About this page...

This page is run by volunteer contributors as a source of news for everyone interested in the birds of Lundy, in the Bristol Channel, UK.
If you have news to report, please consider signing up as a contributor or send in your sightings here.
See also the companion website The Birds of Lundy for comprehensive updates to the 2007 book of the same name.
Bird recording and ringing on Lundy are coordinated by the Lundy Field Society and general information about visiting the island can be found here.

Saturday, 24 March 2018

23rd & 24th March – Resumption of something like spring...

Tony & Ann Taylor report single Great Northern Diver, Golden Plover and Redwing on 23rd March.

Their sightings on Saturday 24th included: four Teal (1m,3f), one Red-throated Diver, four Gannets (off South West Point), three Snipe, eight Oystercatchers, eight Woodpigeons, five Goldcrests, four Wheatears (low down on the sidelands – none seen well), three Dunnocks, five Pied Wagtails, 70 Meadow Pipits (including birds moving through towards the NW),  five Chaffinches (Millcombe), one Linnet and one Goldfinch. Also a Harbour Porpoise off South West Point.

Monday, 19 March 2018

17th to 19th March – Back into the deep freeze...

Over the weekend, Lundy was once again blasted by severe easterly gales accompanied by driving snow, though with something of an improvement today (Monday 19th). Dean Jones writes:

"There seemed to be a mass evacuation of migrants from the island just before the storm, luckily, but a few did linger including a beautiful female colour-ringed Wheatear below Benjamin’s Chair (see photo). All the seabirds disappeared from the cliffs and coastline too, bar some gangs of gulls which have been following Tom about to grab a quick meal of sheep feed in the Generator Field and on Ackland's Moor (c350 Herring Gulls today). Other than that there hasn’t been much about to count as the birds have hidden themselves well from the cold. I did have one Skylark singing its heart out in a snow flurry on Saturday afternoon which was a massive surprise – poor thing must be well eager to get on with breeding."

Tony Taylor reports that the Wheatear was ringed at Benjamin's Chair on 25 May 2014 and has been seen there regularly every year since, breeding successfully in 2015, 2016 and 2017. As Tony says, "Let's hope she has the reserves to see her through to some real spring weather."

Colour-ringed female Wheatear, Benjamin's Chair, 18 Mar © Dean Jones
Golden Hair Lichen in the snow, Dead Cow Point, 18 Mar © Dean Jones
Spring heavily disguised as winter on the plateau, 18 Mar © Dean Jones
Not Spitsbergen, but Jenny's Cove... 18 Mar © Dean Jones

Friday, 16 March 2018

8th to 16th March – First Wheatears, hirundines, Chiffchaffs and... Puffins!

The following is the latest round-up of sightings from Lundy Warden Dean Jones, including exciting news of the arrival of the first summer visitors. What a difference to two weeks ago!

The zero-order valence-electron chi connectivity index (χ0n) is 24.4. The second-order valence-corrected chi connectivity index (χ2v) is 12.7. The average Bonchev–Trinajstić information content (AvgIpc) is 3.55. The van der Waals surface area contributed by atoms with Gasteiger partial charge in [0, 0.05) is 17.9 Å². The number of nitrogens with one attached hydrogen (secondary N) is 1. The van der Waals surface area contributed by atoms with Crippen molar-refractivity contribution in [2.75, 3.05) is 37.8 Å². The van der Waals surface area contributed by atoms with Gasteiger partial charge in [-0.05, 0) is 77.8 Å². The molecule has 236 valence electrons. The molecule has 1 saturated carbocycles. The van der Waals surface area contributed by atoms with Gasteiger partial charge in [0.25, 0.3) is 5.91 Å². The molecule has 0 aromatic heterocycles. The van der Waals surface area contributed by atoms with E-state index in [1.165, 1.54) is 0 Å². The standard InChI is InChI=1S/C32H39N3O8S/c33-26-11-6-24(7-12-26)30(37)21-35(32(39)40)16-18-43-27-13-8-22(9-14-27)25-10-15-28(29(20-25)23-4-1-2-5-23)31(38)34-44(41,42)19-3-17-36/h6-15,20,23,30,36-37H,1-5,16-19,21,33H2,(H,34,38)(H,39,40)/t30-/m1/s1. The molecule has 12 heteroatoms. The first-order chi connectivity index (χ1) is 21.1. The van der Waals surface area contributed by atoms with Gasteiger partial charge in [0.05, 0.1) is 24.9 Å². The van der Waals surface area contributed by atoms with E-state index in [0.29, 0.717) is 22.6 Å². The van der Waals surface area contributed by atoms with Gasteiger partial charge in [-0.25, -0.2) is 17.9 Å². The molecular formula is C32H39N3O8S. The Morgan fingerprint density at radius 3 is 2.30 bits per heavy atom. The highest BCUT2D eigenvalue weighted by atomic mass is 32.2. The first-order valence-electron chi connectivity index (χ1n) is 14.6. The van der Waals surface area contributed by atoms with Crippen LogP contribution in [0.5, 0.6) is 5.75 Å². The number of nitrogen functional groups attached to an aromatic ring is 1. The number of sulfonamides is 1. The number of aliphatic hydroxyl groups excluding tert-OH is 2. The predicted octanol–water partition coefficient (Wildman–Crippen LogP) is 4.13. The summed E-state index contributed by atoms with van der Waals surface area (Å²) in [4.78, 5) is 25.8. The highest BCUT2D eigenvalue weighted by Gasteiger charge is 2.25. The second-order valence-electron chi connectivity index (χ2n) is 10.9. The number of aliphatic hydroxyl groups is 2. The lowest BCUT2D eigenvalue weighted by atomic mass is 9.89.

Red-throated Diver: Five were feeding in the Landing Bay mid-afternoon on 14th, and four today (16th).
Sparrowhawk: A lone bird was perched on the rocks above the Old Light colony on 15th.
Puffin: 10 on the water in Jenny’s Cove on 14th were the first of the year.
Woodpigeon: A reasonably high count of 12 in Millcombe on 14th.
Merlin: Two seen together on 15th, just south of Threequarter Wall (photo).
Goldcrest: A very handsome male was seen feeding in the Turkey Oaks next to Smelly Gully on 9th – the first of the spring. One possible female was feeding in Smelly Gully today (16th).
Hirundines: The first Sand Martins were recorded yesterday (15th) too (a day earlier than the first of 2017). The count comprised three in total – one bird over Millcombe in the early morning (Dean Jones) and two feeding in St John’s in the mid-afternoon along with a gang of three Swallows (Rob Waterfield & Pete Lambden).
Chiffchaff: Two feeding along the margins of Millcombe Pond on 14th were the first for the year. Three were present on 15th & 16th, again in Millcombe.
Song Thrush: Only one record of a single bird in Millcombe on 15th & 16th.
Redwing: A mass evacuation of thrushes occurred over the weekend; only two Redwings have been recorded since 8th – one on 14th near Halfway Wall and one next to Quarters on 15th.
Wheatear: A single bird on 12th on Ackland’s Moor (near Quarter Wall) was the first of the spring (Zoë Barton). Three were present yesterday (15th), including an unringed bird near the Battery steps (photo) and the first returning colour-ringed bird at Benjamin’s Chair, together with an unringed female.
Pied Wagtail: Max of four on 15th & 16th with a singing male in the Village next to the Tavern on 14th.
Grey Wagtail: One in Millcombe on 14th (Nick Herbert) and one over St John’s Valley today (16th).
Meadow Pipit: c.150-200 were counted in a period of 10 minutes from the Castle Parade (Zoë Barton whilst on housekeeping duty!), 100+ over the village on 13th & 147 counted from the South End to Threequarter Wall on 15th, including large flocks of 50+ feeding birds near Benjamin’s Chair and St Mark’s Stone.

In addition Dean reports that "There was lots of breeding activity recorded yesterday, with many singing birds, gangs of Dunnocks chasing each other through the gorse and Blackbirds and House Sparrows collecting nest material. Oh, and not forgetting the non-avian highlights: the first Common Carder Bee was recorded on 13th and the first Peacock butterfly was seen sunning itself below Benjamin's Chair this afternoon (16th)."